But whatever their grubby pleasures, these features failed to push women into the mainstream chase movie, which by this time had become monopolised by director Hal Needham's vehicles for Burt Reynolds. Co-starring a vacant, chipper Sally Field, these features (which, between 1977 and 1980 included Hooper and both Smokey and the Bandit films) truly ignited Reynolds' career - and tipped the car chase over the cliff.
There was something rank and reactionary and dishonest about Needham's films. Since before Kerouac, the open road had signalled freedom and individuality, an extension of the frontier spirit. But the sweaty, beer-swillin', hard- sloggin' rednecks who peopled his films ran the old disenfranchised misfits off the road. Dissidence gave way to decadence. Now it was the casual outlaw against the avuncular sheriff. The anarchic energy of the pioneers had dissipated in an aimless, harmless game. There was nothing to worry about anymore. It was time for America to put its troubles away and forget.
With hindsight, John Landis's The Blues Brothers was the harbinger of doom, creatively and commercially. Nothing in it was real, which meant that audiences were denied tension, the single crucial component of any chase movie. Its gravity-defying stunts were enough to test the suspension of anyone's disbelief. But the final, numbing 20-minute chase provoked only incredulous despair. When the brothers leave their vehicle, a single slammed door reduces its weary form to scrap- metal. The car chase had run out of gas. It was left to the Eighties to comment, with fashionably ironic distance, on the passing of the Seventies: works as diverse as Risky Business and Repo Man ('The more you drive, the less intelligent you are') dissected the automobile obsession with scant success. Even Tony Scott's devoutly mainstream Days of Thunder followed racing driver Tom Cruise round and round and round in circles, its dizzy action diffused by an underlying nihilism.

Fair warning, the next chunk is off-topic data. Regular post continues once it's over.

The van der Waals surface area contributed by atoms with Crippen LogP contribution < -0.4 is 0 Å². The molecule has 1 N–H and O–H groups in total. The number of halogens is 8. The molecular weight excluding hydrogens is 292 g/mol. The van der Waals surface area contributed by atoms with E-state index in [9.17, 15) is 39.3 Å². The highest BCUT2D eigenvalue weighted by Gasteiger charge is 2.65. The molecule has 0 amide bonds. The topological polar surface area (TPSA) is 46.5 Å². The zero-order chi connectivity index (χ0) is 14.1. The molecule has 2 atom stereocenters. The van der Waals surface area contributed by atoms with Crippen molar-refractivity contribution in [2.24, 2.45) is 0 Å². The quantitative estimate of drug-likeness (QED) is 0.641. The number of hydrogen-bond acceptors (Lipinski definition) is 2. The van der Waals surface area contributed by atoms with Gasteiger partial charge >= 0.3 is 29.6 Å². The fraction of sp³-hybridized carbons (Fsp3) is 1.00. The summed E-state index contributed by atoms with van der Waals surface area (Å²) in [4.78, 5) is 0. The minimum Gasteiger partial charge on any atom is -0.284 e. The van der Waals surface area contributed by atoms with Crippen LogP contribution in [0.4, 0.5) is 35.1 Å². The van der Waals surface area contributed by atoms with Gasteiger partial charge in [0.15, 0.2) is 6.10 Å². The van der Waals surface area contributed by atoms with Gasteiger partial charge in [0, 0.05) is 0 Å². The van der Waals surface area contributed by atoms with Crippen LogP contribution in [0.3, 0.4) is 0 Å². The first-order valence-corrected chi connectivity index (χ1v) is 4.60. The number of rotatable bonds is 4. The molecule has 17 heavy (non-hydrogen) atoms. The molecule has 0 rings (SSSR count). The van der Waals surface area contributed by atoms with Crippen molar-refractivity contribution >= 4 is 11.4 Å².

All we have been left with are the off-shoots of America's Reality TV. You can have your fix of Police Stop] on video or terrestrial TV (courtesy of Carlton, naturally): the format's popularity is no surprise. Comprised of real-life police pursuits, it possesses an authenticity absent in the chase movie since 1980. Add to this the media hysteria over joyriders and ram-raiders and you've got a guaranteed cocktail for success. The barrage of blood-lust culminated in last month's release of O J Simpson: Fugitive. It's not Simpson's desperate lunge at escape which appalls so much as the way this rush-released abomination, the original transmission of which had 70 million Americans hooked, has been packaged. 'This is the very best footage of O J Simpson's amazing adventure,' it sings, coming on like Bill & Ted.
Like the Simpson saga, Speed mixes guns and murder into the thrill of the chase. But Speed wins out over the real-life drama because it drains you physically, not morally. Speed doesn't have a yet- to-be-decided outcome which could put its leading man in the chair. It's a guilt-free trip where anything can happen, and it goes a damn sight faster too. Strap yourself in, it's going to be a hell of a ride.
'Speed' opens on 30 September